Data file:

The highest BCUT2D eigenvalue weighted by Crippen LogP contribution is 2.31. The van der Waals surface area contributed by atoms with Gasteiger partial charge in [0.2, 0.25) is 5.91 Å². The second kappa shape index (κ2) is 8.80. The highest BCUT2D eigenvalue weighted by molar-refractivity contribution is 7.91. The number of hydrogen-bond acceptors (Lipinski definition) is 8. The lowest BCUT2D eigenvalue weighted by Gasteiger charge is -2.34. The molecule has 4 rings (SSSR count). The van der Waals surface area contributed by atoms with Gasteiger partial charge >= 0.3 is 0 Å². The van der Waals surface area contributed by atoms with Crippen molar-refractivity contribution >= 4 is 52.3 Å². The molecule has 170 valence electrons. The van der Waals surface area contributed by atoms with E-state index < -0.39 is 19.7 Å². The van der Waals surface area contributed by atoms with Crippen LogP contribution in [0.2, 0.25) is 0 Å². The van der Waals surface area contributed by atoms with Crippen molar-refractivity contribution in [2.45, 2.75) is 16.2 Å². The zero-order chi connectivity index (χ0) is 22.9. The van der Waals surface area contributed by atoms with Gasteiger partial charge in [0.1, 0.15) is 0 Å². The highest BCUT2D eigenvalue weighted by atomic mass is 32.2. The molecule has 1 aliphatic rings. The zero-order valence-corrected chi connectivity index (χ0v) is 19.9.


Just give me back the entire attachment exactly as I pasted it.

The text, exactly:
The highest BCUT2D eigenvalue weighted by Crippen LogP contribution is 2.31. The van der Waals surface area contributed by atoms with Gasteiger partial charge in [0.2, 0.25) is 5.91 Å². The second kappa shape index (κ2) is 8.80. The highest BCUT2D eigenvalue weighted by molar-refractivity contribution is 7.91. The number of hydrogen-bond acceptors (Lipinski definition) is 8. The lowest BCUT2D eigenvalue weighted by Gasteiger charge is -2.34. The molecule has 4 rings (SSSR count). The van der Waals surface area contributed by atoms with Gasteiger partial charge >= 0.3 is 0 Å². The van der Waals surface area contributed by atoms with Crippen molar-refractivity contribution >= 4 is 52.3 Å². The molecule has 170 valence electrons. The van der Waals surface area contributed by atoms with E-state index < -0.39 is 19.7 Å². The van der Waals surface area contributed by atoms with Crippen LogP contribution in [0.2, 0.25) is 0 Å². The van der Waals surface area contributed by atoms with Crippen molar-refractivity contribution in [2.45, 2.75) is 16.2 Å². The zero-order chi connectivity index (χ0) is 22.9. The van der Waals surface area contributed by atoms with Gasteiger partial charge in [0.1, 0.15) is 0 Å². The highest BCUT2D eigenvalue weighted by atomic mass is 32.2. The molecule has 1 aliphatic rings. The zero-order valence-corrected chi connectivity index (χ0v) is 19.9.